In this article, a follow up to writing a secure, Restful service with the Zend Framework, I’m going to cover the HTTP status codes that you should use, where and when. The reason for this is that they’re a fundamental aspect of the interaction with the service. You get this right and you will make it so much better for clients to use your service; you get it wrong and you may only have a few users and they may do a lot of work for very little gain.
I’ve been using mongoDB and Zend Framework to make a simple, replicatable filesystem. As it went well, I thought that I could quickly apply what I’d done to create an ultra-simple blog system. Read on to find out all about it.
What’s your attitude to i18n? Are you not quite sure what i18n is? Well, according to Wikipedia, it’s:
Internationalization is the process of designing a software application so that it can be adapted to various languages and regions without engineering changes. Localization is the process of adapting internationalized software for a specific region or language by adding locale-specific components and translating text.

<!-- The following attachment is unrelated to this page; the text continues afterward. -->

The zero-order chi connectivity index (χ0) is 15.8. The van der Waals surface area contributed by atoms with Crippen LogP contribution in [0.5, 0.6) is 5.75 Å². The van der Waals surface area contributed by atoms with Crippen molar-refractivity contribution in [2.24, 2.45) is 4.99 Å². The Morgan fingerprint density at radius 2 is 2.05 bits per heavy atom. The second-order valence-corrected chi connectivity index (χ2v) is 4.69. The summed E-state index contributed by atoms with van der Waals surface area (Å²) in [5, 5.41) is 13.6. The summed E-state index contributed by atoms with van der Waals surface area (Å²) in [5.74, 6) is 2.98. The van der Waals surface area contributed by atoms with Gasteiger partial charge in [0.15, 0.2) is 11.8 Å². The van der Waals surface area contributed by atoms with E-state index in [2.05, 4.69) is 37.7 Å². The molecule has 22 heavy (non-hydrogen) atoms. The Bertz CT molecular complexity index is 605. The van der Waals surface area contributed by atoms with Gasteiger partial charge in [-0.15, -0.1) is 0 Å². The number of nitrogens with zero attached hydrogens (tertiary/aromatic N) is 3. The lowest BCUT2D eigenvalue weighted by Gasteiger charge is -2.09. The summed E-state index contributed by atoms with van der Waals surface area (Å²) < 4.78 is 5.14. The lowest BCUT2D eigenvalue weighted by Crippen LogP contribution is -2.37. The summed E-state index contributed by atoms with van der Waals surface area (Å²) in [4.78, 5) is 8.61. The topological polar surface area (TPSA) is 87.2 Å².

So you’re up with the RESTful buzz but you’re concerned about security; as you should be! So what do you do? Well, like all good OOP practitioners, you don’t reinvent the wheel. As Steve Jobs said, “Good artists create, Great artists Steal”, or borrow in our case. So let’s look at the Amazon S3 model and implement that with our framework of choice - Zend Framework to protect your RESTful services.
Do you love the variety of formats that you can publish and subscribe to in this veritable golden-age of computing we’re enjoying? Same here. Whether it’s JSON, XML, RSS, Atom, CSV or even Excel format, there’s just so much choice.
The challenging thing is that though there’s so much choice of format, there are also so many demands to use them - ALL. So what do you do when your boss, client, friend, family-member (whom you’re the technical support person for) requests this for their blog or site?